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Thursday, 30 September 2010
Page: 278


Mr SNOWDON (Minister for Veterans’ Affairs, Minister for Defence Science and Personnel and Minister for Indigenous Health) (10:11 AM) —I move:

That this bill be now read a second time.

I am pleased to present my first piece of legislation in my new role as Minister for Veterans’ Affairs, and in doing so I want to thank my predecessor, the Hon. Alan Griffin, the member for Bruce, for the magnificent work he did within the portfolio during his tenure.

This legislation will benefit a number of deserving Australians and addresses some anomalies to make the system work better for the very people that it is designed to serve.

These measures will improve support services for veterans and serving Australian Defence Force personnel.

For example, under the Veterans’ Entitlements Act, the bill will extend the period for lodgement of claims for non-treatment related travel expenses from three to 12 months.

This change creates greater flexibility for veterans and their dependants who, for example, are required to travel to attend review meetings or obtain medical evidence.

In addition, the bill will extend eligibility for non-liability health care for malignant neoplasia under the Australian Participants in British Nuclear Tests (Treatment) Act to certain Australian Protective Service officers involved in the British nuclear tests between 20 October 1984 and 30 June 1988.

The bill will also tighten the processes regarding the serving of legal documents and notices. Protection of these processes will assist the delivery of services under the Veterans’ Entitlements Act and the Military Rehabilitation and Compensation Act.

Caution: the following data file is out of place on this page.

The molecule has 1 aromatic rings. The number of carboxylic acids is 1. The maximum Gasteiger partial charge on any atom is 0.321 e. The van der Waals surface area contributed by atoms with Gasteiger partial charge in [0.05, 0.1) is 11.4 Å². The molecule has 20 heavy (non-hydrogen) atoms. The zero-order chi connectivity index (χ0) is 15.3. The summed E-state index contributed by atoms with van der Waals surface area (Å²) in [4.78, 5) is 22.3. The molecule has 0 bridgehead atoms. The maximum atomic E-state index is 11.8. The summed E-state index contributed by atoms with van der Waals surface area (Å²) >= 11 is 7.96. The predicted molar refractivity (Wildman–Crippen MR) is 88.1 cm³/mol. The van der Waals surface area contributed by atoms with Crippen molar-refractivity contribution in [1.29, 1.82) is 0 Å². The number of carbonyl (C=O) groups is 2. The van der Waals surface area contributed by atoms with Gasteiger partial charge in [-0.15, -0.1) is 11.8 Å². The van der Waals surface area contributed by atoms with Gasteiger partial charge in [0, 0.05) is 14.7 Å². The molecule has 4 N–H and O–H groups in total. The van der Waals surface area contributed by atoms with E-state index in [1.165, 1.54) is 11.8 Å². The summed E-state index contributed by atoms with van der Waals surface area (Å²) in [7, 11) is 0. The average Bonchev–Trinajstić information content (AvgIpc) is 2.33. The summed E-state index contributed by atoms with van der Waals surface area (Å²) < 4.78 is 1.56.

Importantly, amendments in the bill will ensure that the policy relating to the aggravation of an initial war- or defence-caused injury or disease by service under the Military Rehabilitation and Compensation Act, and the payment of a pension to the dependant of a veteran who was a prisoner of war, operate as originally intended.

The bill will also enable Defence Service Homes Insurance to collect a state emergency service levy from policy holders, to assist the New South Wales government with the cost of providing emergency services in that state.

The bill will also enhance the operation of the Specialist Medical Review Council by making it clear that the Specialist Medical Review Council may review a decision of the Repatriation Medical Authority to not amend a statement of principles.

Furthermore, the Specialist Medical Review Council will be able to review both versions of a statement of principles even if the applicant has requested a review of only one of the statements.

This will protect the integrity of the regime and ensure that the statements of principles for a particular condition are aligned.

Importantly proposed amendments will protect the interests of certain compensation recipients under the Military Rehabilitation and Compensation Act by requiring that the compensation payments are made to bank accounts in the recipients’ names.

Finally, Victoria Cross and decoration allowance recipients will be eligible for both a Victoria Cross or decoration allowance under the Veterans’ Entitlements Act plus a similar allowance or annuity from a foreign country.

The proposed changes, whilst relatively minor, will result in more positive outcomes for the veteran and service communities.

Ongoing review of the system that serves those who have served us is a promise that this government will keep. With this bill, I present changes that not just are of benefit today but will secure essential support for our veterans into the future.

Debate (on motion by Mr Turnbull) adjourned.